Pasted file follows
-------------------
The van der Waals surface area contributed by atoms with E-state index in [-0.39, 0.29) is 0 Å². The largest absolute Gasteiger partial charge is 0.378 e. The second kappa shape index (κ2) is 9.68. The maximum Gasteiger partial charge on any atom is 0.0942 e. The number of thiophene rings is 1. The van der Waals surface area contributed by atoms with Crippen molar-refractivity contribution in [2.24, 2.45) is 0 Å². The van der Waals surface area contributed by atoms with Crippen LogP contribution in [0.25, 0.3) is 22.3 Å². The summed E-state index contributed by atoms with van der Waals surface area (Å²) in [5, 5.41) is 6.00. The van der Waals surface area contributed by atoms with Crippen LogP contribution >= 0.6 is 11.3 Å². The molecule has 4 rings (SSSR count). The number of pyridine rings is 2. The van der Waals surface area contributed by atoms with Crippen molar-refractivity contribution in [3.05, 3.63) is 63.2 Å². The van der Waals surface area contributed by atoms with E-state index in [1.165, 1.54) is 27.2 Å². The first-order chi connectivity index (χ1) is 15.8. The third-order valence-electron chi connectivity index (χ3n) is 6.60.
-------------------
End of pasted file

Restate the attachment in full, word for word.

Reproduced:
The van der Waals surface area contributed by atoms with E-state index in [-0.39, 0.29) is 0 Å². The largest absolute Gasteiger partial charge is 0.378 e. The second kappa shape index (κ2) is 9.68. The maximum Gasteiger partial charge on any atom is 0.0942 e. The number of thiophene rings is 1. The van der Waals surface area contributed by atoms with Crippen molar-refractivity contribution in [2.24, 2.45) is 0 Å². The van der Waals surface area contributed by atoms with Crippen LogP contribution in [0.25, 0.3) is 22.3 Å². The summed E-state index contributed by atoms with van der Waals surface area (Å²) in [5, 5.41) is 6.00. The van der Waals surface area contributed by atoms with Crippen LogP contribution >= 0.6 is 11.3 Å². The molecule has 4 rings (SSSR count). The number of pyridine rings is 2. The van der Waals surface area contributed by atoms with Crippen molar-refractivity contribution in [3.05, 3.63) is 63.2 Å². The van der Waals surface area contributed by atoms with E-state index in [1.165, 1.54) is 27.2 Å². The first-order chi connectivity index (χ1) is 15.8. The third-order valence-electron chi connectivity index (χ3n) is 6.60.